Anybody who claims that people don’t cherry-pick their morality from the Bible, choosing that which comports with their extra-Biblical notions of what’s good and bad, is simply blind.

Readers’ wildlife photos

Reader Ed Kroc sent us a passel of photos from a recent trip to Canada:

Here are a few pictures from a trip last month up to Whistler, BC.  It’s known as an international ski destination (made famous recently by the 2010 Olympics), but in the summer it’s a convenient and beautiful place to do some alpine hiking.  Of course, there are many fascinating animals running around up there too!

First up, the Hoary Marmot (Marmota caligata), North America’s largest ground squirrel.  The town of Whistler actually derives its name from these guys: since they often emit high-pitched whistles in alarm, they are nicknamed “whistlers” or “whistle pigs.”  To me, they look like giant guinea pigs; they’re about twice the size of the Yellow-bellied Marmot (M. flaviventris) so common to the American west.

Hoary marmot chomping:

Hoary Marmot chomping

Hoary marmot spying:

Hoary Marmot spying
Next, a group of Melissa Blue Butterflies (Lycaeides melissa).  I’m only mostly positive about the ID since there are so many different species of butterfly that look superficially similar, it’s hard to be certain if you’re not an expert.  These tiny butterflies like to crowd together in large groups near the many mountain snowmelt streams.

Melissa's Blue

Kind of a weird name, Clark’s Nutcracker (Nucifraga columbiana) is a high mountain relative of the jays and corvids.  Apparently, they play a vital role in the creation and health of new pine forests: they bury thousands of pine seeds every summer, but don’t end up retrieving them all later.  This particular individual was hunting for lunch at the end of a dead-looking tree branch.  In the sequence of photos, you can see how well suited the beak is to a quick, precision dissection.

Clark's Nutcracker hunting

Clark's Nutcracker fishing

Clark's Nutcracker with lunch

Finally, I included a landscape, just because it was too beautiful a day not to share.  The shot was taken from Whistler Mountain, looking northeast toward Blackcomb Mountain.  The wildflowers were in full bloom, with lots of Indian Paintbrush (Castilleja sp.) hugging the banks of the snowmelt streams.

Alpine meadow

Caturday felid: World premiere of “Hili and Cyrus”

I am extremely honored to present reader Carol Piller’s polka/klezmer composition (and performance) in honor of Hili and Cyrus. But I will let her explain the origin. First watch the video: an original piece of music accompanied by slides of our favorite cat and her canine staff.

A few years ago, I started writing my own piano music to play in ballet classes. It’s a lot of fun, but I’m always looking for ideas to inspire a new piece of music. Cats, my own and those of friends, have been one of my favourite sources. The story of Hili and her introduction to Cyrus was irresistible. I started this piece when Jerry was in Poland, but didn’t quite get it finished until last week.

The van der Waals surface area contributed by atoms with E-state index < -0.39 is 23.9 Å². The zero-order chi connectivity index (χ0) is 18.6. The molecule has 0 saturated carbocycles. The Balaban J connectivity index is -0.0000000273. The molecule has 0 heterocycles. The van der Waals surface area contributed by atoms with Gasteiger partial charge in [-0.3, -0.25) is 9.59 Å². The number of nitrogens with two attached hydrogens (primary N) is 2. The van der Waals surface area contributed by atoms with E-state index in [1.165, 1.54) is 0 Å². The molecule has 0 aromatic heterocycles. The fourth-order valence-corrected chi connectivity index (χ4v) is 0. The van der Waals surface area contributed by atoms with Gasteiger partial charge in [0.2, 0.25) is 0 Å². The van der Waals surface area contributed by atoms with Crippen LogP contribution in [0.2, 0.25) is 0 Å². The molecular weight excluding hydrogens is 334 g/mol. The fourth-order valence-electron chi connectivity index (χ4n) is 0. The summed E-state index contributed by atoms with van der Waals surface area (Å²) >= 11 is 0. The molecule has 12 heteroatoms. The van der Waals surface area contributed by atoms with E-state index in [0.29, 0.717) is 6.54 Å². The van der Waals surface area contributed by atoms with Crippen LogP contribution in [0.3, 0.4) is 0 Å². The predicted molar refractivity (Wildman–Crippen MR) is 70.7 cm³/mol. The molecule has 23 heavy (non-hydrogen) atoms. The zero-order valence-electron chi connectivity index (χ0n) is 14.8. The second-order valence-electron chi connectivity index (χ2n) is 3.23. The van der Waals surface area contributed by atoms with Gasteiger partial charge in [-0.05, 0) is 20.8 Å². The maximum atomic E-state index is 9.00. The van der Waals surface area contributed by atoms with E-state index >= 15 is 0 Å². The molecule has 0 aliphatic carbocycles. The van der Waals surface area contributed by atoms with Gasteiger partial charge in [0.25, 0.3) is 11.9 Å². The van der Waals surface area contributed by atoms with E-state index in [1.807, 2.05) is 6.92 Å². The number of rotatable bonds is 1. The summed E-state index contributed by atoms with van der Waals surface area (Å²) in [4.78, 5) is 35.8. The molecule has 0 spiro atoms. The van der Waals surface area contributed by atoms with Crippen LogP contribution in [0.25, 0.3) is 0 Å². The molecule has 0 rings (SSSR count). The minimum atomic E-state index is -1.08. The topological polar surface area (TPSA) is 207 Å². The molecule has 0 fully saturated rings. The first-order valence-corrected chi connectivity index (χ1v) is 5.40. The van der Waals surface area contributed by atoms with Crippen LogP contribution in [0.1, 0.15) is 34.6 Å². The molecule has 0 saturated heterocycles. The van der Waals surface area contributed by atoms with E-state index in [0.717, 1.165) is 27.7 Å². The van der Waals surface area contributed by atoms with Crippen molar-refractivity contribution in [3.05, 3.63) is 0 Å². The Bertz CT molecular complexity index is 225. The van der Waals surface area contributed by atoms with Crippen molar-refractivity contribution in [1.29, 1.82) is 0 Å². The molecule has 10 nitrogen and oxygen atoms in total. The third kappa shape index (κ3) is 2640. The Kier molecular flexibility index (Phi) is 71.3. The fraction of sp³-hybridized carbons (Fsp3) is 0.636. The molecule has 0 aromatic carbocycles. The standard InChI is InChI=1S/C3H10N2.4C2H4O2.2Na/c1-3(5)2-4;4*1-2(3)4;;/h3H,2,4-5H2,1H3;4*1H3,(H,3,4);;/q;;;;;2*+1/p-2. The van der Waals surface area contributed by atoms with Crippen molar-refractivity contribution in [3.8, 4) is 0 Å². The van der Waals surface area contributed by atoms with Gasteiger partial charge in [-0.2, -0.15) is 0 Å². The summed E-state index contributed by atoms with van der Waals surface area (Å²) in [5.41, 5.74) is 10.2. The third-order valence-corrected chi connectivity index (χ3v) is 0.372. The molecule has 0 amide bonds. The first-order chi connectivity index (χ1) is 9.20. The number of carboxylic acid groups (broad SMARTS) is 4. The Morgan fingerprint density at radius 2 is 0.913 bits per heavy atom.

Since it was to be in honour of Hili, I started thinking about Polish music; mazurkas and polonaises and such but my first musings just didn’t feel right. That is, until it turned into a polka! Then it took off. Shortly thereafter, I realized that the polka had taken on a decidedly Klezmer feel. Once it went Klezmer, then I had to add a slow hora on the beginning. This section has Cyrus barking in the background, (a la Vivaldi) and a plaintive melody on top (should be played on violin or clarinet) then it launches into the quick hora/polka representing the delicate interplay between Jerry and the cat and the d*g. You can make up the rest of the story.

I was in an Isreali folk group for many years and we played many styles of music, but the Klezmer music was the most fun for the orchestra. Accordion, violin and clarinet are common and are often attempting to imitate the voice and use many special effects to imitate weeping, laughing and various inflections of the Yiddish language. The Klezmorim were virtuosic performers and the music is full of joy, sorrow, vitality, humour and theatre. I am not Jewish, but am lucky that the ensemble I belonged to was very welcoming and more interested in love of music than the culture you were born into.

There are lots of great Klezmer groups out there. Here us just one example by Beyond The Pale. This video of ‘Oy I Like She’ demonstrates so much of what is wonderful about this music.

Saturday: Hili dialogue

When Malgorzata is working in her chair at the computer, Hili often tries to squeeze behind her (Hili, as you may recall, is the titular editor of Listy (see below):

Malgorzata: I can’t say I’m having a very comfortable time of it with you here.
Hili: Can’t be helped, I’m running the editorial office from the back seat.


In Polish:

Małgorzata: Nie mogę powiedzieć, że jest mi z tobą wygodnie.
Hili: Trudno, kieruję redakcją z tylnego siedzenia.


Here’s the editorial banner for Listy (“Redaktor nasczeny” means “Chief editor”):

Screen shot 2014-09-13 at 4.57.37 AM

How does the week end?

Not with a squirrel but a cat. (A facepaw!) Have a good weekend, and don’t forget to try the roast beef!


You call those paws? Now THESE are paws!